These writers brought with them their sense of the malleability of time (hence the complicated flashback and flash-forward structures of the early films) and the importance and imperfection of memory. In “Hiroshima” the heroine, a French actress (Emmanuelle Riva) making a film in Japan, is haunted by her recollections of the end of the war in France, where she was branded a collaborator. In “Muriel” the Delphine Seyrig character lives between a past she can’t comprehend (Why did her fiancé abandon her on the eve of World War II?) and a present she can’t control. (The fiancé has reappeared, with vague hopes of renewing the relationship but with his young mistress in tow.)

“Last Year at Marienbad,” also with the sublime Ms. Seyrig, has become almost the archetypical enigmatic art film, with characters identified only by initials, living in an otherworldly chateau and not quite sure whether they are planning future seductions or remembering old ones. For Mr. Resnais the linear narratives developed via Hollywood and the French “tradition of quality” (as Truffaut dismissed it, with contempt) could not incorporate the modernist sense of ambiguity and relativism; something new had to be found, a way of storytelling that discarded the old certainties of the strict chain of events, and entered into that mental space where everything happens at once.

The culmination of Mr. Resnais’s memory films is “Je T’aime, Je T’aime,” a 1968 science fiction feature about a failed suicide (Claude Rich) who agrees to participate in a time-travel experiment, only to find himself permanently entrapped in his own memories when the experiment goes wrong.

Up to this point Mr. Resnais’s films may have had scrambled structures, but they largely adhered to the naturalistic conventions of cinematic storytelling: psychologically rounded characters, a documentarylike fidelity to real-world locations, a desire to bind the viewer to the characters through the psychological process of identification. We experience “Muriel” more or less from Ms. Seyrig’s point of view, sharing her feelings and confusions.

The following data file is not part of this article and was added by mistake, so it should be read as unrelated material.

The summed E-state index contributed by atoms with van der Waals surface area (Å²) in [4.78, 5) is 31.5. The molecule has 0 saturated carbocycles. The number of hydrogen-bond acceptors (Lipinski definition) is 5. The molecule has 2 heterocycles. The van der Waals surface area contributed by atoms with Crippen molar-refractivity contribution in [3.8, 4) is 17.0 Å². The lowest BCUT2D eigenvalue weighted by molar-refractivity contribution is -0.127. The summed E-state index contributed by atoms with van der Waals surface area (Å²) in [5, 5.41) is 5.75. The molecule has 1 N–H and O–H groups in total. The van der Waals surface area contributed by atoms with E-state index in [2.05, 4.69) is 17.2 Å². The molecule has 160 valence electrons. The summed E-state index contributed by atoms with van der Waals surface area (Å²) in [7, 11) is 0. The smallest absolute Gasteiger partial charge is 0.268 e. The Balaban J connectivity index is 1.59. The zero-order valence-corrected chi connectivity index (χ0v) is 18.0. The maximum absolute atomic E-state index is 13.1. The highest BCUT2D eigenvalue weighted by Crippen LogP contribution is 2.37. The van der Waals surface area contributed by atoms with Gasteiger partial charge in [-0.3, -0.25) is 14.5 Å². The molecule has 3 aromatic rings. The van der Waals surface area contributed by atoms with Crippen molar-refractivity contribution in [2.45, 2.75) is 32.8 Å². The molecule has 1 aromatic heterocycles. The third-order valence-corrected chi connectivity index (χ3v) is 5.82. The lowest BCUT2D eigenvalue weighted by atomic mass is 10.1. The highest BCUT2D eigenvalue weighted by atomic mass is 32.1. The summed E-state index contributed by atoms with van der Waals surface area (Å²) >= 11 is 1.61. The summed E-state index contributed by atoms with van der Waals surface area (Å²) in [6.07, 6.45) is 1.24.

But with “La Vie Est un Roman” (“Life Is a Novel,” released here under the sugary title “Life Is a Bed of Roses” in 1983) Mr. Resnais’s approach took a decisive turn. Working with one of Truffaut’s favorite screenwriters, Jean Gruault (“Jules et Jim”), he assembled a wildly free-form narrative, which he conceived through the old Surrealist game of automatic writing: One thing seems to follow another, with only the thinnest tissue of narrative connection, as the film moves between the original bohemian occupants of an eccentric chateau built as a utopian dream on the eve of World War II and the current guests of the chateau, now a conference center, who are attending a seminar on children’s imagination. Meanwhile those children are dreaming up an operetta set in the chateau’s imagined medieval past. Memory is not the complicating factor here so much as it is Mr. Resnais’s personal conception of the collective unconscious, a vast, subterranean territory filled with bit of high culture and low, of received ideas and revolutionary impulses, of spiritual yearnings and lustful desires.